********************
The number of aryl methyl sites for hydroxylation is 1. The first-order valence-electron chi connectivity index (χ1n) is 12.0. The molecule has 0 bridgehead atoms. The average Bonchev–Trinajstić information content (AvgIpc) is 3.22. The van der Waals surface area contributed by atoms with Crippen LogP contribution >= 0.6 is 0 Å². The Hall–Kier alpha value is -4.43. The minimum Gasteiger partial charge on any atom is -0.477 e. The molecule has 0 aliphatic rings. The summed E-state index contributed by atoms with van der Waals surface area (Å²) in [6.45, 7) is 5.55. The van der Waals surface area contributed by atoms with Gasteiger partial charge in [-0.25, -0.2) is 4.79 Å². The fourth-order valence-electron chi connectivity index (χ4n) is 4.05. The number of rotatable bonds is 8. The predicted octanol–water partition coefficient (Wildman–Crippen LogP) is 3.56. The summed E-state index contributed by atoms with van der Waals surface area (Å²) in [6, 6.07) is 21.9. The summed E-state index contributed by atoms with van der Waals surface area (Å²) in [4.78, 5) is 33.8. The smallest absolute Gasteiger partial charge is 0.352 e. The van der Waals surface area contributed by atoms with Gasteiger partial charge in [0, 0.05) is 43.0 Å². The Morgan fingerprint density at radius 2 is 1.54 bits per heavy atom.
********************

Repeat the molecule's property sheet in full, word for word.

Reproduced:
The number of aryl methyl sites for hydroxylation is 1. The first-order valence-electron chi connectivity index (χ1n) is 12.0. The molecule has 0 bridgehead atoms. The average Bonchev–Trinajstić information content (AvgIpc) is 3.22. The van der Waals surface area contributed by atoms with Crippen LogP contribution >= 0.6 is 0 Å². The Hall–Kier alpha value is -4.43. The minimum Gasteiger partial charge on any atom is -0.477 e. The molecule has 0 aliphatic rings. The summed E-state index contributed by atoms with van der Waals surface area (Å²) in [6.45, 7) is 5.55. The van der Waals surface area contributed by atoms with Gasteiger partial charge in [-0.25, -0.2) is 4.79 Å². The fourth-order valence-electron chi connectivity index (χ4n) is 4.05. The number of rotatable bonds is 8. The predicted octanol–water partition coefficient (Wildman–Crippen LogP) is 3.56. The summed E-state index contributed by atoms with van der Waals surface area (Å²) in [6, 6.07) is 21.9. The summed E-state index contributed by atoms with van der Waals surface area (Å²) in [4.78, 5) is 33.8. The smallest absolute Gasteiger partial charge is 0.352 e. The van der Waals surface area contributed by atoms with Gasteiger partial charge in [0, 0.05) is 43.0 Å². The Morgan fingerprint density at radius 2 is 1.54 bits per heavy atom.